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Why Do I Cough at Night?

Coughing can be an annoying— and even painful —thing that our body does. You can experience a persistent cough throughout the day when you’re going about your day to day life. Just like coughing can interrupt your daily productivity, it can also interrupt your good night’s sleep. Keep reading to find out why you cough at night, how to relieve your nighttime cough and what you can do to lessen your persistent coughing in general.

Woman coughing while she’s laying down at night

What Is a Cough?

Coughing is a reflex your body uses to rid your throat of irritants.1 When one of those irritants stimulates the nerves in your throat or airways, the nerves send a message to your brain. The brain tells your chest and abdomen to have your lungs push the irritant out of the affected area.1 When you cough, your body pushes air out of your lungs and through your throat to clear out germs, mucus, and dust.2 In cases like these, coughing from time to time is normal and healthy.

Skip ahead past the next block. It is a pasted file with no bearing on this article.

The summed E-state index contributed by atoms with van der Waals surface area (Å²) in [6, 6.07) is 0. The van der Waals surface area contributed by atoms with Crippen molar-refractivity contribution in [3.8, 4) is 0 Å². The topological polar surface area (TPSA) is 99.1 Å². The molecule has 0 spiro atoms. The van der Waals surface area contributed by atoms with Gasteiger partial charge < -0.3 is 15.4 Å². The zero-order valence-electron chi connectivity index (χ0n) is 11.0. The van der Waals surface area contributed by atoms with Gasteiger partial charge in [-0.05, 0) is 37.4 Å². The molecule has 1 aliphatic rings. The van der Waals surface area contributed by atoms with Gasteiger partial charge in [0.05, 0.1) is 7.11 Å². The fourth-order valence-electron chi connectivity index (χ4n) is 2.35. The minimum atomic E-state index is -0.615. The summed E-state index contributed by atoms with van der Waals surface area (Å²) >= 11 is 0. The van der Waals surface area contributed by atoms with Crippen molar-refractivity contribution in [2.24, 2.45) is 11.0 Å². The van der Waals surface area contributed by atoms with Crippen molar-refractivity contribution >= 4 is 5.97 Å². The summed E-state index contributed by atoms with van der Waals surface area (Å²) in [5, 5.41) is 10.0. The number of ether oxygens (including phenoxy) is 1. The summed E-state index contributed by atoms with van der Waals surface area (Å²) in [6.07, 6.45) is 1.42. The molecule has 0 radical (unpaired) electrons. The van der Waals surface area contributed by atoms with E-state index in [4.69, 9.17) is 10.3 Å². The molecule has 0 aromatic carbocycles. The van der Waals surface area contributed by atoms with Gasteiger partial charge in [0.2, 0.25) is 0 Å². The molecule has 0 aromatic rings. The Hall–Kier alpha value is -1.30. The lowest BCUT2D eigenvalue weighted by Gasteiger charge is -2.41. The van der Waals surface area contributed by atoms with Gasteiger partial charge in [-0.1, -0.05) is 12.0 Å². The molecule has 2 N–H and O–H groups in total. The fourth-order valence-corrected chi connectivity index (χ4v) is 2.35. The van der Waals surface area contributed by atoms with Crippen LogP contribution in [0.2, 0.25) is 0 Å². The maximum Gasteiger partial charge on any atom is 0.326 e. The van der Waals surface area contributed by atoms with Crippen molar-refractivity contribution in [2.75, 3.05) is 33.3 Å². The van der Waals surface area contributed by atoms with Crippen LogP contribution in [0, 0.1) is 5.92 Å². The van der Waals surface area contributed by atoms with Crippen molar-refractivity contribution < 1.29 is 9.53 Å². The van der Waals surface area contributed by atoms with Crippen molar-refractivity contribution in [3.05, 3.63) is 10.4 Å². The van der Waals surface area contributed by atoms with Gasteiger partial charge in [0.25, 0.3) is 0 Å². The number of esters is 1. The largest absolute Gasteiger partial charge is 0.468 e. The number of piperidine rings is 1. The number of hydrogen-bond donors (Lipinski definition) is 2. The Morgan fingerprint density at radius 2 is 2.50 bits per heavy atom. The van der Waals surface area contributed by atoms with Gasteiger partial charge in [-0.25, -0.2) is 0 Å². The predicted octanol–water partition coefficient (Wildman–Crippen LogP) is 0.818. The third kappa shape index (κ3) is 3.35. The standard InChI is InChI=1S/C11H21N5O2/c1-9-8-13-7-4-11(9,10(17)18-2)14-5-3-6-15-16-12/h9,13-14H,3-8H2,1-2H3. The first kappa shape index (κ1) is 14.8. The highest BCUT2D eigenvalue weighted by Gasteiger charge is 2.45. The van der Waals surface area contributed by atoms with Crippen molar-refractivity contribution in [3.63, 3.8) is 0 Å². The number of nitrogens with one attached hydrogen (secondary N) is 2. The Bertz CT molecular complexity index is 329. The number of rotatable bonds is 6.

While there are many different types of coughs, a few common examples are:2

  • Acute cough
    An acute cough is usually the least serious type. It can last up to three weeks, and it typically relieves itself.
  • Chronic cough
    A chronic cough is a more serious type. It can last longer than eight weeks, and it might be a sign of a more serious health concern.
  • Productive cough
    A productive cough is a type that includes mucus or phlegm coming up your throat. Depending on the color of the mucus or phlegm and if blood is present, it can be a sign of a bigger health issue.
  • Dry cough
    A dry cough is also known as a nonproductive type. This happens when you cough, but mucus doesn’t come up your throat.

The type of cough you experience can change depending upon any other symptoms you have. It can also change based on the weather, your diet, your daily habits and your nighttime activity.

Causes of Coughing When Lying Down

An occasional cough throughout the day can turn into a persistent cough right when you’re trying to go to sleep. There are some environmental causes and health causes for a common cough.